I have decided to not attend grad school. If I had made this decision two years ago, I doubt I would have handled it as well as I am. A Ph.D. was my goal for years, was my sense of direction and purpose. To reach that high standard meant I would have a legitimate voice in academia--the chance to influence the world paper by paper and student by student. Although I believe I have the intelligence and writing skills to complete a Ph.D., I have struggled the past couple years to find the discipline I need to succeed. As last semester waned and the GRE approached, I didn't have the important details in order. I hadn't studied for the exam and I was lax in my classes. I only needed one class to graduate, yet I kept myself on the precipice and finished with a C. I showed no where near the resolution and attention to detail I should have. So I called it off.
Maybe it's best for a break. Maybe I should live for a bit and do some reflecting and wandering. Some searching and seeking. I don't know what I'm looking for, but I know it will reveal itself.
I've always had big dreams, and I don't know who I'd be if I lost them. Is this preoccupation with reaching for something grand simply my desire to distinguish myself from average? To prove to myself my individual and unique significance? That out of the billions and trillions of human lives lived, my personal story still carries weight?
I have thought a lot lately about the question of significance. What is the significance of each individual life? Naturally and unintentionally, we each are at the center of our experienced universe. We comprehend the world through the lens of our personal histories, and thusly create personal realities. What gives any of these realities significance? What gives anything in existence significance?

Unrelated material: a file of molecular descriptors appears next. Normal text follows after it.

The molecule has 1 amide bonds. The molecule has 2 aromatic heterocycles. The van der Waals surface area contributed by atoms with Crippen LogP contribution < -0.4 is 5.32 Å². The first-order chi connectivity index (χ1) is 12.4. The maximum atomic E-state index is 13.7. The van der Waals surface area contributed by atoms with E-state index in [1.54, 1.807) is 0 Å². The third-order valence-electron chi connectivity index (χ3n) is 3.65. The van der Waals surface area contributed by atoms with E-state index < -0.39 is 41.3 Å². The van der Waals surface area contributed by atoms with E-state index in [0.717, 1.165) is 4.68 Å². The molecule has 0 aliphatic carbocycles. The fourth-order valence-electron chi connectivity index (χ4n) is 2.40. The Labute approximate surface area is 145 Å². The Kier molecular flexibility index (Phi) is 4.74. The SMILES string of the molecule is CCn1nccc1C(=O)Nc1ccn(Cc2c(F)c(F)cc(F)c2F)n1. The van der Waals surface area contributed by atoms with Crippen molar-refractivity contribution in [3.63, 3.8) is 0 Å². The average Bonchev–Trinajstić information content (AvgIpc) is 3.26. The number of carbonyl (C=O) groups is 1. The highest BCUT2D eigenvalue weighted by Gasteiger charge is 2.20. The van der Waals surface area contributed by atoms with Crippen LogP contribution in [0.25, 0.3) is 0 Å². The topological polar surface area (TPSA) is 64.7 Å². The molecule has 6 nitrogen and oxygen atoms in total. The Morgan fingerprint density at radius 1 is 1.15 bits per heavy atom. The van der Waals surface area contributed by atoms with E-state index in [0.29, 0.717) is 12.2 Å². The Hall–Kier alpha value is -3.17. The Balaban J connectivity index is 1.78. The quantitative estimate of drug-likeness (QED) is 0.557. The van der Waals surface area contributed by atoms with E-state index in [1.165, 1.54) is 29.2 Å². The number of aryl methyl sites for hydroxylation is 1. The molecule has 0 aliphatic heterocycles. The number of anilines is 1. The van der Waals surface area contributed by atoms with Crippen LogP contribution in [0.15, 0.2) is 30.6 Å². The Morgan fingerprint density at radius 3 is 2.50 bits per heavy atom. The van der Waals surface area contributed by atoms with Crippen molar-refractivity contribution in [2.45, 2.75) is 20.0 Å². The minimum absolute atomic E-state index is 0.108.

Last year I lost an important person to suicide. I have wondered again and again about the pieces of his story that I missed. I always felt he kept some torment out of sight, and now I will never know what it was. I've asked myself about what he learned lying on his deathbed for a week before passing. Were his thoughts, which can never be recovered, analyzed, or retold, still significant? Since they can never impact this world that continues, do they not carry weight?
Then what of the significance of stars? Are the unseen, unexperienced parts of the universe insignificant? Are the trillions upon trillions of worlds, suns, and galaxies only valuable as mysterious scenery?
There can be no way that only humans are significant. And deep in every being something screams that they are, or wishes desperately to be so. If humans are indeed significant, then all the unknown must be as well. Every particle crumb, known or unknown, in all of existence, must carry weight.
I believe that existence guarantees significance.